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Old 05-12-2004, 03:50 PM   #16
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I agree with you. The TC3 tub is very rigid. I've owned most commercially avaiable sedans over the past 8 years, and the Associated easily has the strongest "backbone" of any of them. When I hear people talk about how much flex it has, I can't help but wonder if their chassis is defective or something.
I remember when the car first came out, plenty of guys assumed it would flex like crazy due to the lack of an upper deck.
One of the local tracks that I race on can occasionally have some VERY rough sections (like, airtime rough). If the rough sections only account for 5% of the entire track, I'll just set the car up for the smooth sections, and learn the trick to driving through the rough sections better than anyone else. For my driving style, the disadvantage of using flex or softening things up far outweight the advantages.
All that said, I'm not trying to discourage anyone from buying this chassis kit, unless they're looking for improved handling. If you want the carbon fiber look, it's a great deal. If you run larger electronics, the chassis looks as though it can accomodate them. If you want to build an insane speed run car, this chassis lends itself to running more than just six cells.
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Old 05-12-2004, 03:52 PM   #17
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Quote:
Originally posted by Sorcerer001
I agree with you. The TC3 tub is very rigid. I've owned most commercially avaiable sedans over the past 8 years, and the Associated easily has the strongest "backbone" of any of them. When I hear people talk about how much flex it has, I can't help but wonder if their chassis is defective or something.
I remember when the car first came out, plenty of guys assumed it would flex like crazy due to the lack of an upper deck.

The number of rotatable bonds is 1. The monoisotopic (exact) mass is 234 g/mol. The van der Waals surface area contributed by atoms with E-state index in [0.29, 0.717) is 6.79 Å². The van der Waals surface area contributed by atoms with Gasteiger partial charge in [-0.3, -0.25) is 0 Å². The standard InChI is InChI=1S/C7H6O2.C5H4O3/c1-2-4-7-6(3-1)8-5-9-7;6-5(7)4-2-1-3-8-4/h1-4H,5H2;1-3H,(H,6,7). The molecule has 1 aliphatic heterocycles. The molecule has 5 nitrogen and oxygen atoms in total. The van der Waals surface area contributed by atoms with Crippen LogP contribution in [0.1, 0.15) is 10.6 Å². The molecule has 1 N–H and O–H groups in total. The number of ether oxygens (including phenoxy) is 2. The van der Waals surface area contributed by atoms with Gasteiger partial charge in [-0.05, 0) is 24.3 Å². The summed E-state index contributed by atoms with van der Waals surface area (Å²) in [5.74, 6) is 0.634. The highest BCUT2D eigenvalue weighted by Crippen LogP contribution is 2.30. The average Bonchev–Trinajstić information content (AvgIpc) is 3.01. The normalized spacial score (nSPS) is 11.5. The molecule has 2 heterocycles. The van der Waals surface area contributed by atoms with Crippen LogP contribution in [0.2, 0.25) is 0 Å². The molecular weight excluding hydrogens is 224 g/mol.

One of the local tracks that I race on can occasionally have some VERY rough sections (like, airtime rough). If the rough sections only account for 5% of the entire track, I'll just set the car up for the smooth sections, and learn the trick to driving through the rough sections better than anyone else. For my driving style, the disadvantage of using flex or softening things up far outweight the advantages.
All that said, I'm not trying to discourage anyone from buying this chassis kit, unless they're looking for improved handling. If you want the carbon fiber look, it's a great deal. If you run larger electronics, the chassis looks as though it can accomodate them. If you want to build an insane speed run car, this chassis lends itself to running more than just six cells.
True but, People Will Like the carbon Fiber chassis because the Stock Chassis graphite goes for (~40$) and in a couple races they might strip something in the chassis. The Carbon Fiber it is very hard to strip stuff of the chassis itself. In the Longrun it will be Cheaper.
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Old 05-12-2004, 03:54 PM   #18
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IMO I dont like Topdecks. I like to look at my car without a topdeck in the way Thats only reason i give props to a Tub chassis w/o Topdecks;
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Old 05-12-2004, 04:04 PM   #19
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Quote:
Originally posted by True R/C Racing
in a couple races they might strip something in the chassis.
Man, these folks need to stick with a trainer for a while longer! Use a thread chaser and it'll never happen. Now, broken screws on the other hand... I actually managed to snap a battery hold down stud in my graphite chassis. That stunk. Of course, that's when a marshal stepped on the car during a main during the last 5 seconds of a race. Also crushed my Cyclone's case, broke both shock towers, snapped an arm, crushed two new spoked Yokomo wheels (I now run dishes), and turned the body inside out. So I suppose that I was due for some snapped screws.
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Old 05-12-2004, 04:06 PM   #20
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Quote: